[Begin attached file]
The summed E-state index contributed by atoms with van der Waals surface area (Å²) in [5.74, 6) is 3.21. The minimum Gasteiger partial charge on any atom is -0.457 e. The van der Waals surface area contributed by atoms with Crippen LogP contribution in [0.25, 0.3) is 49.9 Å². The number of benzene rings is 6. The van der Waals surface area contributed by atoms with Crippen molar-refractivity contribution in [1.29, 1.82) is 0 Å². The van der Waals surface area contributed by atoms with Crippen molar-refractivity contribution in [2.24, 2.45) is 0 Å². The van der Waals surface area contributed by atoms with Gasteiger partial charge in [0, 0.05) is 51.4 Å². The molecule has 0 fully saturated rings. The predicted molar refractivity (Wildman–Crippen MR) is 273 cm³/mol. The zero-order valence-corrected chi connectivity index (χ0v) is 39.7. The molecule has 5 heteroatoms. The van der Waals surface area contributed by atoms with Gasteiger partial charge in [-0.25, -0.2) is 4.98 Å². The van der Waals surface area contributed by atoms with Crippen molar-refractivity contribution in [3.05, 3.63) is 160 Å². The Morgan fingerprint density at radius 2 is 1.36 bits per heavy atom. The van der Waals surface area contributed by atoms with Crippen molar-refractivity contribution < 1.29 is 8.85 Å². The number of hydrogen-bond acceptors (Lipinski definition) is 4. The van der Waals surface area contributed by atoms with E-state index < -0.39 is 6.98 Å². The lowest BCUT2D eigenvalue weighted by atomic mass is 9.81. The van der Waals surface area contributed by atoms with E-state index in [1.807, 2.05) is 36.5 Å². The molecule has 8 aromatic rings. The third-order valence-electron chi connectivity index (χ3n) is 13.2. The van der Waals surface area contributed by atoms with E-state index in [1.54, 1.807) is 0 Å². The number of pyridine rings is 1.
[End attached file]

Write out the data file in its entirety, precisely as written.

The summed E-state index contributed by atoms with van der Waals surface area (Å²) in [5.74, 6) is 3.21. The minimum Gasteiger partial charge on any atom is -0.457 e. The van der Waals surface area contributed by atoms with Crippen LogP contribution in [0.25, 0.3) is 49.9 Å². The number of benzene rings is 6. The van der Waals surface area contributed by atoms with Crippen molar-refractivity contribution in [1.29, 1.82) is 0 Å². The van der Waals surface area contributed by atoms with Crippen molar-refractivity contribution in [2.24, 2.45) is 0 Å². The van der Waals surface area contributed by atoms with Gasteiger partial charge in [0, 0.05) is 51.4 Å². The molecule has 0 fully saturated rings. The predicted molar refractivity (Wildman–Crippen MR) is 273 cm³/mol. The zero-order valence-corrected chi connectivity index (χ0v) is 39.7. The molecule has 5 heteroatoms. The van der Waals surface area contributed by atoms with Gasteiger partial charge in [-0.25, -0.2) is 4.98 Å². The van der Waals surface area contributed by atoms with Crippen molar-refractivity contribution in [3.05, 3.63) is 160 Å². The Morgan fingerprint density at radius 2 is 1.36 bits per heavy atom. The van der Waals surface area contributed by atoms with Crippen molar-refractivity contribution < 1.29 is 8.85 Å². The number of hydrogen-bond acceptors (Lipinski definition) is 4. The van der Waals surface area contributed by atoms with E-state index < -0.39 is 6.98 Å². The lowest BCUT2D eigenvalue weighted by atomic mass is 9.81. The van der Waals surface area contributed by atoms with E-state index in [1.807, 2.05) is 36.5 Å². The molecule has 8 aromatic rings. The third-order valence-electron chi connectivity index (χ3n) is 13.2. The van der Waals surface area contributed by atoms with E-state index in [1.54, 1.807) is 0 Å². The number of pyridine rings is 1.